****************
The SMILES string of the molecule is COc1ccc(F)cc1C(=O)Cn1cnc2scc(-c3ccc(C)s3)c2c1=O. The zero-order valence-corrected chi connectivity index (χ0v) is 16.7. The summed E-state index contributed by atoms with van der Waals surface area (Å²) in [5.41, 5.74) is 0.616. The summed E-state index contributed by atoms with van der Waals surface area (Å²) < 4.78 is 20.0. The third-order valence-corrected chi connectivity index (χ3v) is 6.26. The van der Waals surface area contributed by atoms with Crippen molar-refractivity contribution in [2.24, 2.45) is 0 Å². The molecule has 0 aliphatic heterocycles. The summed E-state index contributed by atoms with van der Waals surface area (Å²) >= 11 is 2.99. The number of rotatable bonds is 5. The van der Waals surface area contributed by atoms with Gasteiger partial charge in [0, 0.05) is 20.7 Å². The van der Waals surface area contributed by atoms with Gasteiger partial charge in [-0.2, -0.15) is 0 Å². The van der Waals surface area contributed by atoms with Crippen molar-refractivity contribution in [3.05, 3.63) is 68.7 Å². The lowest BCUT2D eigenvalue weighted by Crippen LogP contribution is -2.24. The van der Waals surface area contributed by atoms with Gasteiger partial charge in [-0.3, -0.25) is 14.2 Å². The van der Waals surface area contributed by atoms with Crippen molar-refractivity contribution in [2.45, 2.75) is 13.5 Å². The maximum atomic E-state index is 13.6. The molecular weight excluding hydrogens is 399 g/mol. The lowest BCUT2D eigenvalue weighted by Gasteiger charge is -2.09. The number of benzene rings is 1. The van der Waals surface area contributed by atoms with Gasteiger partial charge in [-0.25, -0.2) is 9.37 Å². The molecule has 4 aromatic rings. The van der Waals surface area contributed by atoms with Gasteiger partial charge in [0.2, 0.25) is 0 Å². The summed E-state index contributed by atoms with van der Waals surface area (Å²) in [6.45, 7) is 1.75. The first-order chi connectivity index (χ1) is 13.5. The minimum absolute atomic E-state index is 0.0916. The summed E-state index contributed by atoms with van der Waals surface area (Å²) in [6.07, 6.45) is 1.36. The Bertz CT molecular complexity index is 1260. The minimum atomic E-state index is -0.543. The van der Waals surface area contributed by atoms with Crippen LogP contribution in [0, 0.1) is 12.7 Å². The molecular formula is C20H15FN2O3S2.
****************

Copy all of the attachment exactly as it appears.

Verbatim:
The SMILES string of the molecule is COc1ccc(F)cc1C(=O)Cn1cnc2scc(-c3ccc(C)s3)c2c1=O. The zero-order valence-corrected chi connectivity index (χ0v) is 16.7. The summed E-state index contributed by atoms with van der Waals surface area (Å²) in [5.41, 5.74) is 0.616. The summed E-state index contributed by atoms with van der Waals surface area (Å²) < 4.78 is 20.0. The third-order valence-corrected chi connectivity index (χ3v) is 6.26. The van der Waals surface area contributed by atoms with Crippen molar-refractivity contribution in [2.24, 2.45) is 0 Å². The molecule has 0 aliphatic heterocycles. The summed E-state index contributed by atoms with van der Waals surface area (Å²) >= 11 is 2.99. The number of rotatable bonds is 5. The van der Waals surface area contributed by atoms with Gasteiger partial charge in [0, 0.05) is 20.7 Å². The van der Waals surface area contributed by atoms with Gasteiger partial charge in [-0.2, -0.15) is 0 Å². The van der Waals surface area contributed by atoms with Crippen molar-refractivity contribution in [3.05, 3.63) is 68.7 Å². The lowest BCUT2D eigenvalue weighted by Crippen LogP contribution is -2.24. The van der Waals surface area contributed by atoms with Gasteiger partial charge in [-0.3, -0.25) is 14.2 Å². The van der Waals surface area contributed by atoms with Crippen molar-refractivity contribution in [2.45, 2.75) is 13.5 Å². The maximum atomic E-state index is 13.6. The molecular weight excluding hydrogens is 399 g/mol. The lowest BCUT2D eigenvalue weighted by Gasteiger charge is -2.09. The number of benzene rings is 1. The van der Waals surface area contributed by atoms with Gasteiger partial charge in [-0.25, -0.2) is 9.37 Å². The molecule has 4 aromatic rings. The van der Waals surface area contributed by atoms with Gasteiger partial charge in [0.2, 0.25) is 0 Å². The summed E-state index contributed by atoms with van der Waals surface area (Å²) in [6.45, 7) is 1.75. The first-order chi connectivity index (χ1) is 13.5. The minimum absolute atomic E-state index is 0.0916. The summed E-state index contributed by atoms with van der Waals surface area (Å²) in [6.07, 6.45) is 1.36. The Bertz CT molecular complexity index is 1260. The minimum atomic E-state index is -0.543. The van der Waals surface area contributed by atoms with Crippen LogP contribution in [0, 0.1) is 12.7 Å². The molecular formula is C20H15FN2O3S2.